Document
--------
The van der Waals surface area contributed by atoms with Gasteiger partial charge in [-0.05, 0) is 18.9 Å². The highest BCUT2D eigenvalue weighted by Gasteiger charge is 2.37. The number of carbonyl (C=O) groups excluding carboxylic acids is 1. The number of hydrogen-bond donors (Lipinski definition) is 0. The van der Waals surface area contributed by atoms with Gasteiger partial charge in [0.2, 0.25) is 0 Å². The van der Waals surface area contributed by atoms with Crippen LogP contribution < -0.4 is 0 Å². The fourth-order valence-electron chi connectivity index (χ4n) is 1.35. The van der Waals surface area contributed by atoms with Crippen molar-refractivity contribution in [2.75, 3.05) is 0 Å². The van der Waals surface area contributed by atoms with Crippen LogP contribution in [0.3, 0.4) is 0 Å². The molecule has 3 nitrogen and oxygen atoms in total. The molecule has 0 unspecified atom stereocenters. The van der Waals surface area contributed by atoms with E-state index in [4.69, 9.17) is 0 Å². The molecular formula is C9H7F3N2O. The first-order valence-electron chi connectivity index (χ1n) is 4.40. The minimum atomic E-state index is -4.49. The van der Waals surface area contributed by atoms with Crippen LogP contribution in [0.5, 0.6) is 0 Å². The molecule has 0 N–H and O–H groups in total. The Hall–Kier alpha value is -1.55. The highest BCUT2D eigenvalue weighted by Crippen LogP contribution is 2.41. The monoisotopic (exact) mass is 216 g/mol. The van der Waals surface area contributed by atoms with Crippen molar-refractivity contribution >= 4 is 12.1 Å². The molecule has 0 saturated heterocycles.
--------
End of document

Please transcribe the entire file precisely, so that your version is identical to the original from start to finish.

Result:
The van der Waals surface area contributed by atoms with Gasteiger partial charge in [-0.05, 0) is 18.9 Å². The highest BCUT2D eigenvalue weighted by Gasteiger charge is 2.37. The number of carbonyl (C=O) groups excluding carboxylic acids is 1. The number of hydrogen-bond donors (Lipinski definition) is 0. The van der Waals surface area contributed by atoms with Gasteiger partial charge in [0.2, 0.25) is 0 Å². The van der Waals surface area contributed by atoms with Crippen LogP contribution < -0.4 is 0 Å². The fourth-order valence-electron chi connectivity index (χ4n) is 1.35. The van der Waals surface area contributed by atoms with Crippen molar-refractivity contribution in [2.75, 3.05) is 0 Å². The van der Waals surface area contributed by atoms with Crippen LogP contribution in [0.3, 0.4) is 0 Å². The molecule has 3 nitrogen and oxygen atoms in total. The molecule has 0 unspecified atom stereocenters. The van der Waals surface area contributed by atoms with E-state index in [4.69, 9.17) is 0 Å². The molecular formula is C9H7F3N2O. The first-order valence-electron chi connectivity index (χ1n) is 4.40. The minimum atomic E-state index is -4.49. The van der Waals surface area contributed by atoms with Crippen LogP contribution in [0.5, 0.6) is 0 Å². The molecule has 0 N–H and O–H groups in total. The Hall–Kier alpha value is -1.55. The highest BCUT2D eigenvalue weighted by Crippen LogP contribution is 2.41. The monoisotopic (exact) mass is 216 g/mol. The van der Waals surface area contributed by atoms with Crippen molar-refractivity contribution >= 4 is 12.1 Å². The molecule has 0 saturated heterocycles.